The answer of course lies in the infrastructure itself.  Most HCI solutions – including VMware vSAN – rely on persistent, solid state storage for the caching layer.  This ensures that in the event of a power failure, transactions written to disk are not lost.  Many array-based solutions, however, rely on a battery-backed memory architecture for caching purposes – including EMC VMAX.  This effectively accomplishes the same thing – ensuring that transactions written to cache, but not yet destaged to permanent capacity, are not at risk of loss due to a power outage.  DRAM, however, is able to achieve lookups (“references”) in nanoseconds, while solid state drives are able to perform lookups in milliseconds.  Some quick math will reveal that despite all our advances in storage technology over the past 20 years, DRAM is still approximately one million times quicker than non-volatile, solid-state storage.  There are of course other factors to consider, including network latency for protection of objects in a hyperconverged solution versus the latency of the fibre-channel network on the SAN for the VMAX.  However, after additional testing and troubleshooting with both Dell and VMware support, it was determined the primary factor contributing to the loss of performance was the storage caching layer – the battery-backed cache on the VMAX was able to keep up with the necessary write transactions, whereas the caching layer on VSAN was not.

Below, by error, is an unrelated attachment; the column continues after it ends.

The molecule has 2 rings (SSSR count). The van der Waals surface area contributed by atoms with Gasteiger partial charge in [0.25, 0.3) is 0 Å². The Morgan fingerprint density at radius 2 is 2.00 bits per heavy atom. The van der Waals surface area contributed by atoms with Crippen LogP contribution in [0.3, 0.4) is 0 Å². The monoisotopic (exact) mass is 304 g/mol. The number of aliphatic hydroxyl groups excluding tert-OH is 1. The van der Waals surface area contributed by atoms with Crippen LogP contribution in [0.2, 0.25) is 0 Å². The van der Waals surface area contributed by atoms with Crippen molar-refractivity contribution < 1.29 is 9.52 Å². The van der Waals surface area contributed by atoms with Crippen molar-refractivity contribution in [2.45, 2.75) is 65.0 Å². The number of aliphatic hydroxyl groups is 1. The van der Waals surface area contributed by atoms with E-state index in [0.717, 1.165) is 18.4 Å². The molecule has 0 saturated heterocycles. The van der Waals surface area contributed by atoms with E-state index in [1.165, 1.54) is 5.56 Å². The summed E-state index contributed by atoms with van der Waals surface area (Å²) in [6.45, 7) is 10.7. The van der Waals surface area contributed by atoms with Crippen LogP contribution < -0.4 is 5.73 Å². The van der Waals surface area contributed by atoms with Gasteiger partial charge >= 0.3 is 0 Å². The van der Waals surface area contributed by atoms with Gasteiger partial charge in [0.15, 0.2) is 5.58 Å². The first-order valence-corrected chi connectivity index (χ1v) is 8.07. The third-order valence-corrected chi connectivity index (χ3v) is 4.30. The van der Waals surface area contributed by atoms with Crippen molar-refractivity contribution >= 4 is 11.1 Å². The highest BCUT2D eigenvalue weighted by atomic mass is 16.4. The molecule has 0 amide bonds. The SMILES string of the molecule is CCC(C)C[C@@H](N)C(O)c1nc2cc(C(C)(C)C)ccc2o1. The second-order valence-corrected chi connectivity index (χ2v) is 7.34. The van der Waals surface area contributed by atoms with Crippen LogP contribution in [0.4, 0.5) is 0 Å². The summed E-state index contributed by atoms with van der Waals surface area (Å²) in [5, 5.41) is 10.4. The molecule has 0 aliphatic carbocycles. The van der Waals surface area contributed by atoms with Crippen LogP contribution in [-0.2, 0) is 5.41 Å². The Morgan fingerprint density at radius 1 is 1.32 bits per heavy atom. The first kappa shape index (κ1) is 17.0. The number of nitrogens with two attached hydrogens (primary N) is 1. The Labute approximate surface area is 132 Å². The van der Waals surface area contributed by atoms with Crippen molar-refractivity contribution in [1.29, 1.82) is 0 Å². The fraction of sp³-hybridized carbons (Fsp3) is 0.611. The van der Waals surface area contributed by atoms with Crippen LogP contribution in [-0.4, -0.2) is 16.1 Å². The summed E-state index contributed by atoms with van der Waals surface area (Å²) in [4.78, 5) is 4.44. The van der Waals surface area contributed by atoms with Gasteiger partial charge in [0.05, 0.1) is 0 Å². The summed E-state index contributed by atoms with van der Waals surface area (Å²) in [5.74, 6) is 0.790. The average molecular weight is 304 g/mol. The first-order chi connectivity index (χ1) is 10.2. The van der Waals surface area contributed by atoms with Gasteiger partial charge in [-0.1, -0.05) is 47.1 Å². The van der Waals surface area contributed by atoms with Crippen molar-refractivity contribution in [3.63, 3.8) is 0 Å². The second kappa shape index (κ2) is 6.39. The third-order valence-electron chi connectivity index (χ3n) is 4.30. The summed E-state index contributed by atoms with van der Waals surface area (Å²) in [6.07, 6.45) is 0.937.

We were able to prove that similar performance was possible on the vSAN architecture, however, by taking a number of actions and changing the configuration of the virtual machine – none of which required changing any of the queries in the database. 

  1. Increase threads and log writers for MySQL 
  2. Increase the queue depth of the virtual SCSI controllers 
  3. Increase the number of VMDKs and virtual SCSI adapters in the system. 
  4. Increase MySQL threads to match new storage queue depths 

The largest gains were found after simply increasing the number of storage devices available to the system. We reconfigure the virtual machine with multiple VMDK files, multiple virtual SCSI adapters, and we created a logical volume across the (now four) VMDK files.  This allowed us to essentially spread the storage load across multiple queues, which simultaneously gave MySQL more threads to use for storage writes as well.  Latency and CPU time dropped, and the number of transactions per second increased to production levels. 

The important takeaway is despite the initial poor performance after the initial migration to vSAN, simple changes to the virtual machine were able to remove the storage bottleneck.  The customer was not aware of this potential bottleneck, as the previous array-based solution was able to keep up with the demands of the high-throughput, single-threaded write behavior.   

*  If the value of this variable is greater than 0, the MySQL server synchronizes its binary log to disk (using fdatasync()) after sync_binlog commit groups are written to the binary log. The default value of sync_binlog is 0, which does no synchronizing to diskóin this case, the server relies on the operating system to flush the binary log’s contents from time to time as for any other file. A value of 1 is the safest choice because in the event of a crash you lose at most one commit group from the binary log. However, it is also the slowest choice (unless the disk has a battery-backed cache, which makes synchronization very fast).